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Duke Energy Predecessor Changed Future of Baseball

​As the 2017 Major League Baseball (MLB) season is now underway, it is important to note that nearly two-thirds of all games played throughout the year will occur at night, beneath thousands of lights powered by electric companies nationwide. It was one city and one company that would forever change the way the game would be played.

Major League Baseball officially began in 1869 with the establishment of the first professional team, the Cincinnati Red Stockings. It was not until 1935 that the same organization to start the league played the first night game in MLB history.

With Reds President Larry MacPhail seeing the success of night games in the minor leagues, he made his case to the league during the 1934 National League meetings to begin night games in Cincinnati the following year. Upon approval, General Electric (GE) received the illumination contract and quickly turned to Cincinnati Gas & Electric (CG&E), a Duke Energy predecessor, for engineers and technicians to begin designing the layout.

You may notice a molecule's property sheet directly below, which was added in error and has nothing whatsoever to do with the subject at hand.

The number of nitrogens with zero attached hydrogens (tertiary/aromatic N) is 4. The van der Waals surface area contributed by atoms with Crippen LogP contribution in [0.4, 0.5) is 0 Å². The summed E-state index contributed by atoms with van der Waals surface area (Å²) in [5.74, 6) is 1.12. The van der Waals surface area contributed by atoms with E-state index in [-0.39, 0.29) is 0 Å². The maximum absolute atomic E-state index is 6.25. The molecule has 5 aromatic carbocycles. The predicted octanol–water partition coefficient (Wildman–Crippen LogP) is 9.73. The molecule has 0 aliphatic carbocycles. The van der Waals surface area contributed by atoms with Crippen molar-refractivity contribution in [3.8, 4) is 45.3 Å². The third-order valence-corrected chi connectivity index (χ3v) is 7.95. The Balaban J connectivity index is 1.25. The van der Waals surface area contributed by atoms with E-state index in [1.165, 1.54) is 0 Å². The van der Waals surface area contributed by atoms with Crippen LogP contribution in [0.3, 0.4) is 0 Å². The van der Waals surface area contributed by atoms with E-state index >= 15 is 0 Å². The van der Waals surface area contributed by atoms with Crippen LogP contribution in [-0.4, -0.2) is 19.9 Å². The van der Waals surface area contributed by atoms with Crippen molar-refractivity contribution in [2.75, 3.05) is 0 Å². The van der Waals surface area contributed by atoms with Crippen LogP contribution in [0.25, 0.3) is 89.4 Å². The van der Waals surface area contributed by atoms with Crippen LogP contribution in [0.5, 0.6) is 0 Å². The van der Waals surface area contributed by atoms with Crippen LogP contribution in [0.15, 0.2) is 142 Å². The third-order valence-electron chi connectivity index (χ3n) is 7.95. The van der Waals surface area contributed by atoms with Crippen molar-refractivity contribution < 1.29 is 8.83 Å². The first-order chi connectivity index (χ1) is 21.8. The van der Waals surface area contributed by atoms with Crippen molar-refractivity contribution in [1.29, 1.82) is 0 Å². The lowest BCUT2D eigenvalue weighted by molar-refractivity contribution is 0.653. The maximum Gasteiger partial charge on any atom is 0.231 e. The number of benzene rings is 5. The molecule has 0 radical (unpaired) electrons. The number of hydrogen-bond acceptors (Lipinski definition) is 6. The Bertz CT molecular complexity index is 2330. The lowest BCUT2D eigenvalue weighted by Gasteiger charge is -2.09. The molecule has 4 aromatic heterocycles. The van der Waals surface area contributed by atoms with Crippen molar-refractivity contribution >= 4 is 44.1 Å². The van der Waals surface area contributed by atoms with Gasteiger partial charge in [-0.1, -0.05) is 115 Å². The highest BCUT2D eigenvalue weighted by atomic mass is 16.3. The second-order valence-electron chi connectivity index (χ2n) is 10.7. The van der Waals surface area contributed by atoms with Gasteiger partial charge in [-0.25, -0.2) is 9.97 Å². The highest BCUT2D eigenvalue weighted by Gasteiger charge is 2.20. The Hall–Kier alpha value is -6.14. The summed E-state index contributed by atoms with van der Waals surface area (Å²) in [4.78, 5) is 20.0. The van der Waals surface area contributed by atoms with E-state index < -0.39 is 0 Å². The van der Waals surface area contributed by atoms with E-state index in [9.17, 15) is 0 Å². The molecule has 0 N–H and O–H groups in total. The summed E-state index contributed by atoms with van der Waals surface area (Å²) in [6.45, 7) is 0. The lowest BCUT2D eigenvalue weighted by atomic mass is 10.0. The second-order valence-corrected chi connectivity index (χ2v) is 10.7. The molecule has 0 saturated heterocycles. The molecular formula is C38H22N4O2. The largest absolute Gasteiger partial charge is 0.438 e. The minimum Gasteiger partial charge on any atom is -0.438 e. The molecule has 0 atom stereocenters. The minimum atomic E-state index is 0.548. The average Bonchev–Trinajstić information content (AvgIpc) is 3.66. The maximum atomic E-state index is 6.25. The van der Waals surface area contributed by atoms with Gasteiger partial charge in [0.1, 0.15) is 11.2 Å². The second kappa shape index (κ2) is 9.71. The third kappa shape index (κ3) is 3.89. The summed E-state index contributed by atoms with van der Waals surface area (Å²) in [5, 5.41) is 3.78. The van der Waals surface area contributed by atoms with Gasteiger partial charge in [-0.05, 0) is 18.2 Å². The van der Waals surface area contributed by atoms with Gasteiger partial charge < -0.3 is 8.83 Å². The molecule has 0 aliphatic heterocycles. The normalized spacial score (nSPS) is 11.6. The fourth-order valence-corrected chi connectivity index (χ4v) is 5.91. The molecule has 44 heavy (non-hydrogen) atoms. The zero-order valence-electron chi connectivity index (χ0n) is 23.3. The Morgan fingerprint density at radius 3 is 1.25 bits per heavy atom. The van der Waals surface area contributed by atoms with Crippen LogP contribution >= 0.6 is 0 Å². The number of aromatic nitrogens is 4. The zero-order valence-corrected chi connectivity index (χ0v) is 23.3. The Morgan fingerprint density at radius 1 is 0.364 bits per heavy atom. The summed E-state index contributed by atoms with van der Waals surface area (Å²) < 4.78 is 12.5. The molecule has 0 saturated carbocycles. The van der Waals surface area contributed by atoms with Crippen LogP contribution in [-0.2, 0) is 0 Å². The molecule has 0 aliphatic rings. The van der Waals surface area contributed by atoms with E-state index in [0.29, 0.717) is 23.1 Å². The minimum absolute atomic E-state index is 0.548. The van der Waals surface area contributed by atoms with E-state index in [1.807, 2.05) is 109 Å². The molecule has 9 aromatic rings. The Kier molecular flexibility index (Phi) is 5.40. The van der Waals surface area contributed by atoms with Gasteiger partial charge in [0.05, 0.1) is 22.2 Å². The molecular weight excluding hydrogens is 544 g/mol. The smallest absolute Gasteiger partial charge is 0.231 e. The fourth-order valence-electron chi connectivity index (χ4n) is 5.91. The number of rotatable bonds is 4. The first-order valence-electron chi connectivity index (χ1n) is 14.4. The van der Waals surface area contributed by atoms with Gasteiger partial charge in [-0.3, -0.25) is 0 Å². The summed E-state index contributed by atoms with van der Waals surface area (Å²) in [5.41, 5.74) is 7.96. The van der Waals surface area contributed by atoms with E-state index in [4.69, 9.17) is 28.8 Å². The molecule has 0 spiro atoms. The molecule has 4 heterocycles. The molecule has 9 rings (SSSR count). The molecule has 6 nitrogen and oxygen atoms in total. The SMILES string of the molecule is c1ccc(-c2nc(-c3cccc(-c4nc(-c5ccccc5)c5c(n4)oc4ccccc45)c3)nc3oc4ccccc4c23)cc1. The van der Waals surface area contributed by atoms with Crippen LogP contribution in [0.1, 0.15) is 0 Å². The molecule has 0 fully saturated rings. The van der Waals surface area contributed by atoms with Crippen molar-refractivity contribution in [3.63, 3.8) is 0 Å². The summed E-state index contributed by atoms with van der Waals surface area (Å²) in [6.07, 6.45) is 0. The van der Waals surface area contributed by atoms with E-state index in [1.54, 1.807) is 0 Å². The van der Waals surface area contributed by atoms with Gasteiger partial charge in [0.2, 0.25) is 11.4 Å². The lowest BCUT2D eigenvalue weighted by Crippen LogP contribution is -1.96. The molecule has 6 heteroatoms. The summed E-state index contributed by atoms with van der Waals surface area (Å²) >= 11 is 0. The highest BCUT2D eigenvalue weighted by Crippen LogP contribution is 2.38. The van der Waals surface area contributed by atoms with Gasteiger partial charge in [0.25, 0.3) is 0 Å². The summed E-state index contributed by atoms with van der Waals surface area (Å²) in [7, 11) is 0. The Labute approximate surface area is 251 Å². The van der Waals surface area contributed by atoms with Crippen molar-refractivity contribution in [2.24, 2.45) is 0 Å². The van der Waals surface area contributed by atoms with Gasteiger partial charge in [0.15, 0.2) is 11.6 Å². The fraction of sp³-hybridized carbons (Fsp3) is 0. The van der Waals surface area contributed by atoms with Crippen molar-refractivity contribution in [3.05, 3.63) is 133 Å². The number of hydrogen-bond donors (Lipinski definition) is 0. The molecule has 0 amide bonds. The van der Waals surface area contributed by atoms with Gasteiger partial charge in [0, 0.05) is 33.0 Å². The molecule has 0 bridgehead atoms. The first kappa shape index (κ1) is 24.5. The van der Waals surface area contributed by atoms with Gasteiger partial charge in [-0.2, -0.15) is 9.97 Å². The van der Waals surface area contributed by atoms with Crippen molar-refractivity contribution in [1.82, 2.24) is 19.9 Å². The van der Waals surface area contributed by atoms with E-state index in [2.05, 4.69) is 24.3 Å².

The CG&E crew worked on the layout for nearly four months before drafting the blueprints, while GE was tasked with constructing the towers and installing the floodlights. Technicians had to manually climb the light towers, which stood as high as 115 feet, to make adjustments to the bulbs.

After several weeks of testing, it was time to play ball.

On May 24, 1935, the Reds were set to face the Philadelphia Phillies at Crosley Field before a crowd of more than 20,000 people when a Western Union telegraph key was pressed nearly 500 miles away at the White House by President Franklin D. Roosevelt that signaled for MacPhail to flip a switch turning on 632 floodlights, thus beginning a new era for our national pastime.

National League President Ford Frick threw out the first pitch and the Reds went on to defeat the Phillies by a score of 2-1. Night games would become highly popular among fans and, by 1948, all but one MLB park had lights, with Chicago’s Wrigley Field being the exception.

Thanks to the pioneers of GE and CG&E, night baseball is here to stay.

For more on this story, please visit Duke Energy’s Illumination site.